Indeed, people have a hundred and one reasons why they love soups. One writer enumerated her reasons why she love soups. In her post, Vrai-lean-uh said soups are “wonderful and problem-solvers.” Among her reasons are “they tend to be flexible,” “pretty well-rounded meal,” “make amazing leftovers,” “good and healthy meal”, and “generally inexpensive.”
Another blog writer who is a nutritional therapist, admitted to having soup as his standard food for breakfast instead of the usual breakfast fare like cereals, oatmeal, pancake, or sandwiches. He cited that fact that soups are ‘great when you’re in a rush,” “soups are light yet nourishing,” and best to combat “cold weather.”
As the demand for soup keeps growing, food companies are competing in terms of price, accessibility, taste and availability. Recently, weight loss enthusiasts discovered that soups can help those who want to shed some pounds. In fact, soups are often listed as one of the foods that should be added to a person’s diet if he wants to lose weight since these are not only filling, it can also be healthy.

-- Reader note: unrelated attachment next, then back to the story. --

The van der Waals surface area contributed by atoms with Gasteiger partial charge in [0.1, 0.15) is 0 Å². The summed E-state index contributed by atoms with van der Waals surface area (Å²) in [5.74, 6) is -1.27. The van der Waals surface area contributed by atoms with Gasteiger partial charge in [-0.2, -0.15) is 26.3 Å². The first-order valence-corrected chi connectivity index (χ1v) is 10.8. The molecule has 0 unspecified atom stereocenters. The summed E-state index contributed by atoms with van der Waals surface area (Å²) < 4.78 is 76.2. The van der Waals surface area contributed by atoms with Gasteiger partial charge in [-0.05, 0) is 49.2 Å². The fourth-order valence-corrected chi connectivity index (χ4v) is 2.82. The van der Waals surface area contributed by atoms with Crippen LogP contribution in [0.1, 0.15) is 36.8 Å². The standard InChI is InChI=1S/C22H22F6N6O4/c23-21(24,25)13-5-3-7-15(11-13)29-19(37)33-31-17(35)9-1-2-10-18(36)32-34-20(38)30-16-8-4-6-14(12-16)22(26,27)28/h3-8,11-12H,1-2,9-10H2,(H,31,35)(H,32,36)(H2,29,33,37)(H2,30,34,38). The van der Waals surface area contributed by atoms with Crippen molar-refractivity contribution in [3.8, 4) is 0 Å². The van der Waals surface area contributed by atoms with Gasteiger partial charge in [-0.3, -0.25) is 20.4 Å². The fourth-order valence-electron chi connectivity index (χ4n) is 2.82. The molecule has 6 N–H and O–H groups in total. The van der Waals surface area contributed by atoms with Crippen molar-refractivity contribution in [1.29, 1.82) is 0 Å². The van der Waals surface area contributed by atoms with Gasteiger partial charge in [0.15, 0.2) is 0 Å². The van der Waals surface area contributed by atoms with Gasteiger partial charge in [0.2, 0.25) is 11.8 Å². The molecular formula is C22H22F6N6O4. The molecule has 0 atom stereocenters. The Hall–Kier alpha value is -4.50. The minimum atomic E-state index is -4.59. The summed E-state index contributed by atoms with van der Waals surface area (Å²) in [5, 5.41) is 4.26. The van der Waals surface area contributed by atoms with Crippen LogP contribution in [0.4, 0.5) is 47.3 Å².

Soupman, Inc. (http://originalsoupman.com/soup-shop/dining-near-you) launched in 2011 an innovative new line of “Skinny Soups”, which contained less than 150 calorie per eight ounce serving but still contained the rich flavors and healthy ingredients of the other variants. “Since our founding, The Original SoupMan has always offered delicious, nutritionally balanced meals,” said Arnold Casale, the Company’s CEO.
The Original SoupMan’s Skinny Soups provide a healthy, nutritional meal in varieties including Butternut Squash, Corn Chowder, Chicken Vegetable, Garden Vegetable, Italian Wedding, Lentil, Minestrone and Tomato Basil.
Soupman is engaged in manufacturing and selling soup to grocery chains, and other outlets and to its franchised restaurants under the brand name. The company sold its soups in retail packages for consumers in the frozen aisle in supermarkets and grocery stores for the heat and serve market.